Wednesday 3 September 2014

The Falcon Has Landed…But Is He Here to Stay?

With the first UEFA Financial Fair Play fines fresh in managers’ and club owners’ memory, the end of the summer transfer window brought a newly emerging trend into the light. Top players are no longer transferred, but are rather borrowed and lent. Chicharito to Real Madrid, Falcao to Manchester United; no name is too big not to be lent out and tried out. But don’t be fooled, it’s just a transfer in disguise, with payment partially deferred, so as to circumvent financial fair play rules. Is it really, though? In this post, I will explain why those gullible enough to believe the emerging loan + purchase-option is a mere deferred-payment plan are bound to find out that it isn’t. Those who understand that it isn’t, may have an opportunity at their feet to start building their dream team for the near future.

The underlying logic of UEFA’s financial fair play is a straightforward one: you ought not spend more than the money that is coming in. By the end of a transfer window, clubs typically have already spent close to their maximum allowance and are thus at risk of punishment if they sign big-ticket players. By rather borrowing a player, a club avoids having to pay a large transfer fee upfront. Instead, a typically much lower – otherwise there would be no point – fee is paid to the owner-club in return for transferring the services of their employee for certain duration, typically one year. In addition, there is a purchase-option included, which the borrowing club can exercise when the loan spell ends.

An at-first-sight similar construction has since long been used in American professional sports, where salary caps cap the amount a team is allowed to spend on players’ wages during a season. When a club wants to land a new star player but is close to its salary cap, a preferred solution is to offer a back-loaded contract, by which wages earned early on, e.g. in the first year, are relatively very low, but will go up substantially in later years.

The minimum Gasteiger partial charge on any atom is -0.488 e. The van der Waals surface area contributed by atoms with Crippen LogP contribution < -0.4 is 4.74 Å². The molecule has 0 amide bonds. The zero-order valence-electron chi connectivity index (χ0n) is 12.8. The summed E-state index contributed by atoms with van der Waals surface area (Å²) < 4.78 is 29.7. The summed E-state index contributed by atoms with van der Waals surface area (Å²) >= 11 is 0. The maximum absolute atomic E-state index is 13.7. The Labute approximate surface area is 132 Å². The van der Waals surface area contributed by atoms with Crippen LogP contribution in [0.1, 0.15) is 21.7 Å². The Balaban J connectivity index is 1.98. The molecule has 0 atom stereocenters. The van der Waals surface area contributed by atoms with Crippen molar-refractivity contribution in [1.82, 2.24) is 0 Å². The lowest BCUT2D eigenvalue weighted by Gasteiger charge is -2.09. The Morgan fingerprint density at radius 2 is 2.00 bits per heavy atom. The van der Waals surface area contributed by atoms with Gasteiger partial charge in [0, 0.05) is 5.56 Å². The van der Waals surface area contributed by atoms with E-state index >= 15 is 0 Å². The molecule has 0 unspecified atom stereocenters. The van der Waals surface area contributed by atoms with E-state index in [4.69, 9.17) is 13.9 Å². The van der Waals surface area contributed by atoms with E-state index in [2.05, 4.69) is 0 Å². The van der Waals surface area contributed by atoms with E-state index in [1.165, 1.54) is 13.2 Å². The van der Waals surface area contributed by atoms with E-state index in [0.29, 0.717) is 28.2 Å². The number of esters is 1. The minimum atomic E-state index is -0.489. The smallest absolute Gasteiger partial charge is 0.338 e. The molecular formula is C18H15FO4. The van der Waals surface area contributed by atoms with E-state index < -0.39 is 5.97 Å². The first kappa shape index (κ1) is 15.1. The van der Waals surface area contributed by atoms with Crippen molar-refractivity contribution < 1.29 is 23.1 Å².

It is important to appreciate the fundamental distinction between both mechanisms. In the case of the salary cap, payments are simply reshuffled, but essentially secure. In the case of the loan + purchase-option, the option element, critically, is uncertain to be exercised. It is an option, not an obligation. In finance, options come at a premium, exactly because – other than with an obligation – you are locking in the upside potential, but do not bear the downside risk. No free lunch in finance. Is there one in football?

A concrete example, if Man. U. signed Falcao on a four-year deal for, say, €65m, Falcao would get injured this season and never return to his old level, Man. U. would lose its capital invested. With the loan + purchase-option, if Falcao became top scorer in the Premiership this season, Man. U. would gladly exercise the purchase-option. But would it also if Falcao broke his leg and was facing revalidation at the end of the season? Not likely. And no-one can force them to exercise their option. Surely, today Man. U. intends to exercise the option at the end of the season, as it told Monaco – but it can postpone that decision till the end of the season – when there may be a new hot kid on the block.